Chinese oil giant CNOOC plans output, spending cuts to survive Saudi-Russian price war and demand slump caused by coronavirus

Eric Ng

CNOOC, China’s dominant offshore oil and natural gas producer, plans to reduce this year’s production target and spending on projects to cope with the worst industry downturn in two decades.

“Without a doubt we will reduce this year’s production levels and capital expenditure by a certain degree,” chief executive Xu Keqiang told reporters via teleconference after reporting a better than expected 16 per cent net profit increase for last year.

He declined to divulge the scale of the cuts, saying the plan is still pending approval by the company’s board. Most of them will be in high production-cost overseas projects, he added.

CNOOC, like other oil producers, has been caught off-guard by a surprise failure between Saudi Arabia and Russia – the world’s second and third largest producers – to agree on production cuts. It is also coping with sharp falls in demand caused by global transportation lockdowns to contain the coronavirus pandemic.

Oil prices have halved to around US$25 a barrel after Saudi Arabia unleashed a price war following the breakdown in talks early this month.

CNOOC’s net profit amounted to 61 billion yuan (US$8.6 billion) last year, up from 52.7 billion yuan in 2018 and 5.8 per cent higher than the 57.7 billion yuan average estimate of eight analysts polled by Bloomberg. The analysts expect CNOOC’s profit to halve to 30 billion yuan this year.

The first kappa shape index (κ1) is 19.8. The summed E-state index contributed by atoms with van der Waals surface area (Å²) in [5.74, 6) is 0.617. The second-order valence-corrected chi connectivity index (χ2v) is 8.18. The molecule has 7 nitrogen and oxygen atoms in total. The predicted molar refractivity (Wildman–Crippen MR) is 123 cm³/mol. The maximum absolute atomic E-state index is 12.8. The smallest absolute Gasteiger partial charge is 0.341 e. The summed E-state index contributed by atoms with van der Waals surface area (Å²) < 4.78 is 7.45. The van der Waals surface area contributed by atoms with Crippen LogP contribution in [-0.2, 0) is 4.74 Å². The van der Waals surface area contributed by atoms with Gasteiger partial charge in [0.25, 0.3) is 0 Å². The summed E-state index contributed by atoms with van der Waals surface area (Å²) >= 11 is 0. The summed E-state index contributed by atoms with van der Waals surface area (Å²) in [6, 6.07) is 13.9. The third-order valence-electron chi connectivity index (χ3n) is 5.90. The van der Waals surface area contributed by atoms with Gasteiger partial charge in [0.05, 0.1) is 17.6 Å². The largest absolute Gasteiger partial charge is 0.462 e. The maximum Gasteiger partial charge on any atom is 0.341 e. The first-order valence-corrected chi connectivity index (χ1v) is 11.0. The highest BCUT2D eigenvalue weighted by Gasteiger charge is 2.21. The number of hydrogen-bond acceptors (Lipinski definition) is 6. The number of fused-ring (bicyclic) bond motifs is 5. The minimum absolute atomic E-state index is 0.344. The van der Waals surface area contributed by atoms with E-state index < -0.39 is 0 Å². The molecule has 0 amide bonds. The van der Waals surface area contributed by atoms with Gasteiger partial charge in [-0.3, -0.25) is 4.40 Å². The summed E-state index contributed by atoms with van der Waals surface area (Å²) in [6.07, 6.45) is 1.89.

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“We will continue to exert confidence and remain calm, continue to focus on our own development, implement more stringent cost controls and more prudent investment decisions, strengthen cash flow management, and maintain the company’s long-term sustainable development,” said chairman Wang Dongjin.

A final dividend of 45 HK cents per share was proposed, up from 40 cents in 2018. The full-year payout of 78 cents compared to 70 cents in 2018.

“If the oil price stays at current levels for a long time, we will have to reduce future payouts just as other firms will,” Xu said. “We aim to have a payout that will maintain CNOOC’s attractiveness to investors within the industry.”

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In January the firm’s management set an oil and gas production target of 520 million to 530 million barrels of oil equivalent (BOE) of which domestic fields account for 64 per cent and the remainder would come from overseas. Last year’s output came to 506.5 million BOE, a record high.

The projection was based on total project outlays of 85 billion to 95 billion yuan. CNOOC spent 79.6 billion yuan last year, up 27 per cent from 2018.

Revenue grew 2.4 per cent to 233.1 billion yuan last year, as a 7 per cent rise in oil and gas sales volume more than offset a 5.8 per cent decline in the oil price and a 2.2 per cent fall in the gas price.

Average production costs fell 2 per cent to US$29.8 per BOE last year, the sixth consecutive annual decline.

“We can further reduce it from last year’s level by reducing our fields’ natural production decline rates,” Xu said.

The company is studying plans to buy its parent’s liquefied natural gas import and distribution assets, Wang said without offering any timetable. He said it will be guided by a principle of “maximising” shareholders’ interest.

CNOOC shares closed 7.4 per cent higher at HK$7.65 on Wednesday.

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